Hot Lips – M*A*S*H TV Site Light Painting Night Sky Photo

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I had gone on a hike a short while before in Malibu Creek State Park, and I thought it would be a fun idea to come back here and photograph – to experiment, trying my hand at “light painting” with surreal colors, something I had done very little of before, and certainly not with vehicles, only creating mist with El Wire.

Although warm during the day, it got down to around freezing. I wore thermals and wool sock and cap, but still was a bit cold, so during some of the star trails photos, I ran back and forth to keep warm.

The older ambulance, left at the M*A*S*H filming site after the TV show was over. I stayed up all night taking photos, light painting the M*A*S*H TV show jeeps, finally getting in about 5 am. You know you are getting home late if the morning paper is already delivered!

Usually when I light paint, it’s in a more “naturalistic” manner, often mimicking how moonlight falls on the subject. Not so much this time! The whole process was a lot of fun, and the hours flew by in a flash despite the cold weather!!!!

Despite the close proximity to Los Angeles, the light pollution wasn’t too bad, and I could still see a fair amount of stars in the sky.

Title: Where did Hot Lips Go?
Photography: Ken Lee
Info: Nikon D7000, Tokina 11-16mm f/2.8 lens, Feisol tripod. 136 second exposure at f/8 ISO 200 at 12:08 am 21 December 2013. Light painted with LED flashlights, a speedlight, and gels.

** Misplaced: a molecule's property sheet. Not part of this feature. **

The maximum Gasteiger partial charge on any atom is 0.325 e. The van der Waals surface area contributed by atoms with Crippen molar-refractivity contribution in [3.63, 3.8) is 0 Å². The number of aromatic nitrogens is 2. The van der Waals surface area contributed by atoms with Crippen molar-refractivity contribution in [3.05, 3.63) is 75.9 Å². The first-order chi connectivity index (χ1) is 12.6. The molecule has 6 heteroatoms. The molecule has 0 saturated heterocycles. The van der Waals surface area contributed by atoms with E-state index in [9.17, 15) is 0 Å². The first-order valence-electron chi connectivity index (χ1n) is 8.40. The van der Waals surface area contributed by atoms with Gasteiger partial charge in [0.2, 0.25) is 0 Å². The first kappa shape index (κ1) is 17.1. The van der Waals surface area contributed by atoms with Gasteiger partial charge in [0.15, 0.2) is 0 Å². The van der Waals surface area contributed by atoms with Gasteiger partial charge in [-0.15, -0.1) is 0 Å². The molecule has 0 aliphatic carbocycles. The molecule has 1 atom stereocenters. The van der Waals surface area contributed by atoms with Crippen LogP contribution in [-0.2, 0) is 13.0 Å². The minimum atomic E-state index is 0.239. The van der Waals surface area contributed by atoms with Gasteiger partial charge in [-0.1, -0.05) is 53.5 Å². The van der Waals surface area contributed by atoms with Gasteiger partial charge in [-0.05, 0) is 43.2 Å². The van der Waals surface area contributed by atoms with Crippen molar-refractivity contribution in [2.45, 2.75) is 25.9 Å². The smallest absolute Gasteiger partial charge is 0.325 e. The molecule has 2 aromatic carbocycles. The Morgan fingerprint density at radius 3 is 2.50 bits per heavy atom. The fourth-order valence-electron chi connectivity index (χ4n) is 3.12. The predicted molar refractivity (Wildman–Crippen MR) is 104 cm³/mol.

Location: Agoura Hills, California, USA

Equipment:  Nikon D7000, Tokina AT-X 116, Feisol tripod.

VISIT ME, VISIT ME!
You can see more of these photos here  on my Ken Lee Photography Facebook Page (poke your head in, say hi, and “like” the page if you would, uh, like). We discuss long exposure, night sky, star trails, and coastal long exposure photography, as well as lots of other things, so I hope you can join us!

And you can go to the Ken Lee Photography website, which has more photos from Ken Lee.  Thank you very much for visiting!

 

Chimney Moon: Mysterious Ruins of Llano Del Rio Socialist Colony (Night Sky Light Painting Photo)

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The desert holds many mysteries. One of these  mysteries is Llano Del Rio.

This old chimney is mostly what’s left of the hotel ruins, part of the 100 year old ruins of Llano del Rio Colony, a socialist utopian community, established in SE Antelope Valley in 1914. Llano del Rio was founded by Job Harriman, a young lawyer who almost won a bid for mayor of Los Angeles in 1911, obtaining over a third of the votes. Not trusting the political system to enact social change, Harriman founded the community out in the desert north of Los Angeles. The cooperative thrived, its population exceeding 1000, until their water supply was diverted by an earthquake fault. They had one of the country’s first Montessori schools, hosted a fertile intellectual and cultural climate, and had innovative low-cost housing, Social Security, minimum-wage pay, and universal health care services that predated the rest of the country by decades. Although Llano del Rio is today considered Western American history’s most important non-religious utopian community, there is unfortunately no protection for the site despite being a California Historic Landmark.